“In the long run, I think there is no practical reason for newspapers to survive,” — Jacek Utko, Polish newspaper designer
Are newspapers doomed for a fate similar to that of the automobile industry? John Kerry proposed a government bailout to save the sinking ship of print media in April. But throwing money at a product that consumers no longer have an interest in would only prolong the pain. Perhaps the only real solution is to make papers, well, prettier.
Consumers today are accustomed to looking at web pages. Internet news is more appealing than print because it is cheaper, more accessible and more aesthetically pleasing. So, the more print news can mimic online news the longer it can prolong its not-so-certain demise.
However, cost and accessibility are really out of the hands of the newspapers. (Although a smaller, more mobile paper format such as a tabloid would lend itself to better accessibility). So what is left for the newspapers to control? Design.
Design is one of those tools that is too often overlooked by the jaded journalists of old. After all, it is content that matters. But if a product doesn’t say “pick me up” at first glance then readers will never get to the content. The truth is, content, or text, is ugly. The challenge is to make it prettier.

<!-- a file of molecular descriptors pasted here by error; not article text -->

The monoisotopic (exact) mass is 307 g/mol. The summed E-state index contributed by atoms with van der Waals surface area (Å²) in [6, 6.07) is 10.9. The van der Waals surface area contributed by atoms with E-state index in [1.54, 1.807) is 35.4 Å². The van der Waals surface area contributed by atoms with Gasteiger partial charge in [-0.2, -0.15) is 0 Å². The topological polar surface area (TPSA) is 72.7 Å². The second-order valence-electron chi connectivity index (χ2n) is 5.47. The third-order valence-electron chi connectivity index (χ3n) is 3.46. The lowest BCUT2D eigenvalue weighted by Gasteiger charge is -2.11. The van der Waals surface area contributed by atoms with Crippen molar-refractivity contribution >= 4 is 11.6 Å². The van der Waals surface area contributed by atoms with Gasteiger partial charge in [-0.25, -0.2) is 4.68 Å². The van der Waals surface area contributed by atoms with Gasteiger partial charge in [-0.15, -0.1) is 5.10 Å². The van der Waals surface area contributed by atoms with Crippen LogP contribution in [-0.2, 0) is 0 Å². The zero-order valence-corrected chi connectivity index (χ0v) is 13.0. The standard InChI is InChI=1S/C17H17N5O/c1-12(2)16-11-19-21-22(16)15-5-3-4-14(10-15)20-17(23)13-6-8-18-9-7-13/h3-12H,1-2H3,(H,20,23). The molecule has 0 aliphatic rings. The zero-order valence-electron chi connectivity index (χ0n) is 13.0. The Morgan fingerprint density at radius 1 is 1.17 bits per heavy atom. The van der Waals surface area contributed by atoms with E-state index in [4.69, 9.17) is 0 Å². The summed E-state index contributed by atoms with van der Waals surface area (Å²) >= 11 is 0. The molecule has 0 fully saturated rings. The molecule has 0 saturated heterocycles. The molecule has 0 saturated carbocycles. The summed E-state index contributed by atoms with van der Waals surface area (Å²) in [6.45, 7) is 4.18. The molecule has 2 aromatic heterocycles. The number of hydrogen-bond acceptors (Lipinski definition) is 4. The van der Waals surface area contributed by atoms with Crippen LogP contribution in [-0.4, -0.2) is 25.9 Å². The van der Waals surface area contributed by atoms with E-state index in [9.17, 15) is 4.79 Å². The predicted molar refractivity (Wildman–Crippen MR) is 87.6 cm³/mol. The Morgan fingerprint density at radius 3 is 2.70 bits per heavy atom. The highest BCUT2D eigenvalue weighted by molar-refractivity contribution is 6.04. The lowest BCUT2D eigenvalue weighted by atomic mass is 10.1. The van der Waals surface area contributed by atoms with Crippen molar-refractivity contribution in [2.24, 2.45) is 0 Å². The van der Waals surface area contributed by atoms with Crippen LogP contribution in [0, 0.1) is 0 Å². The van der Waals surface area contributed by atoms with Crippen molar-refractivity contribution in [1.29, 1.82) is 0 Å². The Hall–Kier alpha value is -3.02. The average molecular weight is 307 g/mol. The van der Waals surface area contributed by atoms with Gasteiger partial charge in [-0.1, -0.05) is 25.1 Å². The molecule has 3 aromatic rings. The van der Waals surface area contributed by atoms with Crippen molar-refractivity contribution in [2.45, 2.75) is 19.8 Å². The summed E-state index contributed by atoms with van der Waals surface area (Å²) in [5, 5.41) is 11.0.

Luckily for designers, readers today have shorter attention spans and require much more visual stimulation to be engaged. As a result, many newspapers are trading in their old, traditional six-column design for a look that more closely resembles a web page. Some are opting for a more poster-like design with one large, dominant art element. And still others are moving toward a more magazine inspired design dominated by reefers and jumps and complete with an index.
But regardless of what new format a newspaper follows, one thing is for certain — change is needed. Unfortunately, adherence to tradition is a favorite of the newspaper industry. In the end, it may be stubbornness, not decreasing readership, that leads to its demise.
OLD DESIGN NEW DESIGN